$$\begin{aligned} \hat{\xi }_{5,10} = g_1, \qquad \hat{f}_{237} = g_2,\qquad \hat{f}_{+189} = g_3. \end{aligned}$$
(154)
We identify this gauge group as related to \(SO(2,1)_+^2\times SO(2,1)^2_-\) gauge group in four dimensions with the embedding tensor
$$\begin{aligned} f_{+237}= & {} g_2,\qquad f_{+189} = g_3, \qquad f_{-5,6,10} = -g_1,\nonumber \\ f_{-4,11,12}= & {} g_4 \end{aligned}$$
(155)
by the following relation
$$\begin{aligned}&\hat{f}_{\hat{M} \hat{N} \hat{P}} = f_{+\hat{M} \hat{N} \hat{P}},\qquad \hat{M} = 1,8,9,2,3,7,\nonumber \\&\hat{\xi }_{\hat{M} \hat{N}} = f_{-\ominus \hat{M} \hat{N}},\qquad \hat{M} = 5,10,\quad \ominus =6,\oplus =12. \end{aligned}$$
(156)
It should be noted that the second SO(2, 1) factor in this case has the compact SO(2) subgroup along the R-symmetry direction. This SO(2, 1) is called \(SO(2,1)'\) in [36] to distinguish it from the other SO(2, 1) factor with the compact part along the matter direction.

5.2.6 \(SO(1,1)\times SO(3,1)\) 5D gauge group

In this case, the five-dimensional gauge group is gauged by the following embedding tensor
$$\begin{aligned} \hat{\xi }_{5,10} =g_1,\qquad \hat{f}_{789} =-\hat{f}_{129} = -\hat{f}_{138} = \hat{f}_{237}= g_2. \end{aligned}$$
(157)
This gauge group is obtained from \(SO(3,1)_+\times SO(2,1)_+\times SO(2,1)_-\) gauge group in four dimensions with the embedding tensor
$$\begin{aligned} f_{-4,6,11}= & {} -g_1,\qquad f_{+789} =-f_{+129}= -f_{+138} \nonumber \\= & {} f_{+237} = g_2,\qquad f_{-5,7,12}=g_3.\nonumber \\ \end{aligned}$$
(158)
The relation between the two embedding tensors is then given by
$$\begin{aligned}&\hat{f}_{\hat{M}\hat{N}\hat{P}} = f_{+\hat{M}\hat{N}\hat{P}}, \qquad \hat{M} =1,2,3,7,8,9, \nonumber \\&\hat{\xi }_{\hat{M}\hat{N}} = f_{-\ominus ,\hat{M}+1,\hat{N}+1},\qquad \hat{M}= 5,10, \quad \ominus = 6,\oplus =12.\nonumber \\ \end{aligned}$$
(159)

5.2.7 \(SO(1,1)^{(2)}_{\text {diag}}\times SO(3,1)\) 5D gauge group

As shown in [36], there is another embedding of the five-dimensional \(SO(1,1)\times SO(3,1)\) gauge group in the form of \(SO(1,1)^{(2)}_{\text {diag}}\times SO(3,1)\) with the embedding tensor
$$\begin{aligned} \hat{\xi }_{29} =\hat{\xi }_{38} =g_1,\qquad \hat{f}_{789} =-\hat{f}_{129} = -\hat{f}_{138} = \hat{f}_{237}= g_2. \end{aligned}$$
(160)
We identify that this gauge group is related to \(SO(3,1)_+\times SO(3,1)_+\) gauge group in four dimensions with the embedding tensor
$$\begin{aligned}&f_{-789} = -f_{-129} = -f_{-138} = f_{-723} = -g_1,\nonumber \\&f_{+10,11,12} = -f_{+4,5,12} = -f_{+4,6,11} =f_{+10,5,6} = g_2\nonumber \\ \end{aligned}$$
(161)
via the following relation
$$\begin{aligned}&\hat{f}_{\hat{M}\hat{N}\hat{P}} = f_{+\hat{M}+3,\hat{N}+3\hat{P}+3}, \qquad \hat{M} =1,2,3,7,8,9, \nonumber \\&\hat{\xi }_{\hat{M}\hat{N}} = f_{-\ominus \hat{M}\hat{N}},\qquad \hat{M}= 2,3,8,9, \quad \ominus = 1,\oplus =7.\nonumber \\ \end{aligned}$$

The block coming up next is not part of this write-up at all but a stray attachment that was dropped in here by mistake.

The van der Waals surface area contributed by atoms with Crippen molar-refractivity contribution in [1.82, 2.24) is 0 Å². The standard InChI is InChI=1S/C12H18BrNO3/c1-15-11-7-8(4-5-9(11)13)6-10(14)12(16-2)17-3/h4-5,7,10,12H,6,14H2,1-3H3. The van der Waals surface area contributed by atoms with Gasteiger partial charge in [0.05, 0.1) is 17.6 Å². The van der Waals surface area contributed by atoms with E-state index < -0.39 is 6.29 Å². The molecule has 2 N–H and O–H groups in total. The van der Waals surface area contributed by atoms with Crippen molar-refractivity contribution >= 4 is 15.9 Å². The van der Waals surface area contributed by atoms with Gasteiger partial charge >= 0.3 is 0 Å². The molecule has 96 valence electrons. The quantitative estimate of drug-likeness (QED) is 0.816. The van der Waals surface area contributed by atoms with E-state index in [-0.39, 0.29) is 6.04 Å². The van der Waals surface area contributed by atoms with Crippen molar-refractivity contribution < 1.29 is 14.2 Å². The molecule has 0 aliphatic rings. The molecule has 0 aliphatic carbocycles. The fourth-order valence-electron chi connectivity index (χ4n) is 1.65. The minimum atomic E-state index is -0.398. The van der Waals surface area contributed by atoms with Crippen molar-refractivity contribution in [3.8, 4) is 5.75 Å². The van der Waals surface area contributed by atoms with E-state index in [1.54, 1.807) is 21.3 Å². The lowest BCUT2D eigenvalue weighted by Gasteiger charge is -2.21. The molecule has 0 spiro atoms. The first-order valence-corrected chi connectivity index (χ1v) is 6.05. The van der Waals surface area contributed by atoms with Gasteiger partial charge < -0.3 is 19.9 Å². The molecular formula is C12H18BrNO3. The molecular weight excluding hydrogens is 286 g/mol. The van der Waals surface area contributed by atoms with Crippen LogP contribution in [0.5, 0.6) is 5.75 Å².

(162)

5.2.8 \(SO(1,1)\times SO(4,1)\) 5D gauge group

To gauge this group, we need to couple the five-dimensional \(N=4\) supergravity to at least \(\hat{n}=7\) vector multiplets. The embedding tensor is given by
$$\begin{aligned} \hat{\xi }_{5,12}= & {} g_1,\qquad \hat{f}_{126} = \hat{f}_{137} =\hat{f}_{149} =\hat{f}_{238} \nonumber \\= & {} \hat{f}_{2,4,10} =\hat{f}_{3,4,11} = g_2,\nonumber \\ \hat{f}_{678}= & {} \hat{f}_{6,9,10} = \hat{f}_{7,9,11} = \hat{f}_{8,10,11} = -g_2. \qquad \,\,\, \end{aligned}$$
(163)
There is no known four-dimensional gauging that can be identified with this gauge group upon a circle reduction. We will use the relations given in (132) to construct the following four-dimensional embedding tensor
$$\begin{aligned}&f_{+MNP}=\hat{f}_{M-1,N-1,P-1}, \qquad M =2,3,4,5,7,\ldots ,12, \nonumber \\&f_{-\ominus M N}=\hat{\xi }_{ M-1,N-1},\qquad M= 6,13, \quad \ominus = 1. \end{aligned}$$
(164)
The result is given by
$$\begin{aligned}&f_{+237} = f_{+248} =f_{+2,5,10} = f_{+349} = f_{+3,5,11} =f_{+4,5,12}\nonumber \\&~~~~~~ = g_2, \nonumber \\&f_{+789} = f_{+7,10,11} = f_{+8,10,12} = f_{+9,11,12} = -g_2,\nonumber \\&f_{-1,6,13} = g_1. \end{aligned}$$
(165)
This corresponds to \(SO(2,1)_+\times SO(4,1)_+\) gauge group. In this case, the four-dimensional gauged supergravity also needs to couple to at least 7 vector multiplets.
It is now straightforward to compute the scalar potential and determine the critical points. With only the dilaton and axion non-vanishing, the result is given by
$$\begin{aligned} V=\frac{1}{2} e^{-\phi } \left[ e^{2 \phi } \left( g_1^2 \chi ^2+6 g_2^2\right) +g_1^2\right] \end{aligned}$$
(166)
with a critical point at
$$\begin{aligned} \chi = 0, \qquad \phi = \ln \left[ \pm \frac{g_1}{\sqrt{6} g_2}\right] . \end{aligned}$$
(167)
After setting \(g_2 = \pm \frac{1}{\sqrt{6}}g_1\), we obtain a \(dS_4\) vacuum with \(V_0 = g_1^2\) and satisfying (90). We also note that the electric-magnetic dual of (165), with − and \(+\) components interchanged, leads to the same potential and critical point.
Finally, scalar masses at this critical point are given by
$$\begin{aligned} m^2L^2= & {} 6_{\times 2},\quad \frac{3}{2}(1+2\sqrt{2})_{\times 4},\quad \frac{3}{2}(1-2\sqrt{2})_{\times 4},\nonumber \\&0_{\times 6},\quad 3_{\times 12},\quad \left[ \frac{3}{2}\right] _{\times 16} \end{aligned}$$
(168)